On the 15th December, Miller boarded a single-engine UC-64A Norseman plane at Twinwood Farm airfield, England, bound for Paris. He had been trying to get a flight for several days. This flight was arranged last minute – Don Haynes, the band’s manager had an acquaintance, Norman Baessell, who was also travelling to Paris. Lt. Colonel Norman Baessell had managed to secure a flight for the 15th and offered Miller a ride.

The weather was foul and an earlier flight had already been cancelled. Glenn was reported to have asked if there were any parachutes on board. Baessell fired back, “What the hell, Miller. You want to live forever?”

Miller boarded the aircraft, no doubt harbouring grave reservations, especially as he was known to have a fear of flying. The weather was deteriorating, visibility was poor and the American pilot, John Morgan, was not yet qualified to fly by instruments alone.

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Norman Baessell was a top official responsible for setting up advance bases for aircraft repairs in Europe. He had deadlines to meet and much responsibility in the Air Force. Official reports have shown that earlier that morning, the Pilot, John Morgan, had been denied clearance to fly to Paris due to bad weather – Paris was fogged in. However, Baessell gave Morgan a direct order to take him to Paris, despite the fact that he did not have the authority to issue such an order. Morgan, a junior officer, was not in a position to refuse.

At 13:55 on the 15th December, they took off and that was the last time they were seen. It was not until the 18th December that officials realised Miller was missing, after the band had arrived safely in Paris.

News of The Battle of the Bulge, which began December 16th, dominated the headlines. A quarter of a million German soldiers battled against American forces in the Ardennes region of Belgium and Luxembourg. Bad weather had kept the American bombers grounded. Finally, on the 23rd December, the weather cleared and the bombers were once again airborne, providing support to the ground troops.

It was not until December 24th that the public announcement was made. Whilst Miller’s disappearance would have been of grave concern, the Battle of the Bulge had taken obvious priority and this most likely explains the nine day delay in announcing Miller’s disappearance. Of course the family would have been informed first.

There have been numerous theories regarding the disappearance of Miller’s flight. Dennis M. Spragg, a Senior Consultant at the Glenn Miller Archive in the American Music Research Center at the University of Colorado, Boulder, has delved deep into the archives for numerous years. He has studied all the possible theories regarding Miller’s disappearance, and has published a book entitled “Glenn Miller Declassified” (Potomac Books, September 2017). Some of the theories sounded wild, such as Miller was on a top secret mission, or another that his body was found outside a Parisian brothel. Spragg dismisses them all, and chooses to run with one that is perhaps more likely, relating to a mechanical issue and the weather.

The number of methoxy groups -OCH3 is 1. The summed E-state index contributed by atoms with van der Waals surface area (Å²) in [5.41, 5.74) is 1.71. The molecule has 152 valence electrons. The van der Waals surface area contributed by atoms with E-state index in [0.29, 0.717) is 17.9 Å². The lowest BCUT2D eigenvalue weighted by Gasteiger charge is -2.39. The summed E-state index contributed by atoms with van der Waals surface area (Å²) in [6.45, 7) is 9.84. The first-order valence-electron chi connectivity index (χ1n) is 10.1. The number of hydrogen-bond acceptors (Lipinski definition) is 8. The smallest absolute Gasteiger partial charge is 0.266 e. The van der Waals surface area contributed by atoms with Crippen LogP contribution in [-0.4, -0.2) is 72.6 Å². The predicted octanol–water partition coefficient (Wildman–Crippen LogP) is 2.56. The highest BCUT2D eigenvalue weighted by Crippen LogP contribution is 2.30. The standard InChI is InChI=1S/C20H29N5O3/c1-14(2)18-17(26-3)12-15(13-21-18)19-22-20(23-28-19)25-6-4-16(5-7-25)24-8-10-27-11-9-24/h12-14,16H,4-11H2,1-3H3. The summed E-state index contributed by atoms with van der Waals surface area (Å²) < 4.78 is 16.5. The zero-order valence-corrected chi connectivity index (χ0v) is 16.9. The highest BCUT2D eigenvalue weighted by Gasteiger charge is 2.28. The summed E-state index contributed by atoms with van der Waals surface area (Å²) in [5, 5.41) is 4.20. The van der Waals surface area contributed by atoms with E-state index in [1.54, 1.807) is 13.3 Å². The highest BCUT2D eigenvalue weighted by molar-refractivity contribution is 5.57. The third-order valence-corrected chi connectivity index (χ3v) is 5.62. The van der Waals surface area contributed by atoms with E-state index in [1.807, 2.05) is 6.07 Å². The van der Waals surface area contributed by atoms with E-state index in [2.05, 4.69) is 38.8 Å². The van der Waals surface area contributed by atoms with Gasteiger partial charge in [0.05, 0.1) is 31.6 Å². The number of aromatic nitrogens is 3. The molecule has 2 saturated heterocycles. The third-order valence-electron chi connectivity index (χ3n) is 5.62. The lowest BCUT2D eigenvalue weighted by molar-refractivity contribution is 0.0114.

If Norseman aircraft were subjected to icy weather, there was a distinct possibility that the fuel lines would freeze up, thus cutting the engine. There were also official reports that stated at the time that the Norseman aircraft in service might have had faulty carburettors and so it was that they were all set to be replaced. However, the bombers and other essential aircraft took priority for repairs and spares and so not all Norseman aircraft had replacement parts fitted. Miller’s aircraft had not received a replacement part.

Spragg suggests that mechanical failure, bad weather and a pilot who was not instrument trained all made for a recipe for disaster on that fateful day. It is reported that this was also the findings of the United States Army Air Force, a conclusion they reached a few weeks after the incident.

Whilst it was a tragedy, like so many that occur in wartime, Major Glenn Miller left a legacy that continues to play on today. The distinctive sound of the Glenn Miller Orchestra resonates universally and it seems will never fade.

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People continue to pay tribute to Glenn, and, if you happen to be a fan of Strictly come Dancing, you’ll know that a number of his hits have been featured. Timeless tunes that never cease to put the zing in your step, and slap a smile on your face.

In memory of Major Alton Glenn Miller (1904 – 1944), son, husband and father. Lest we forget.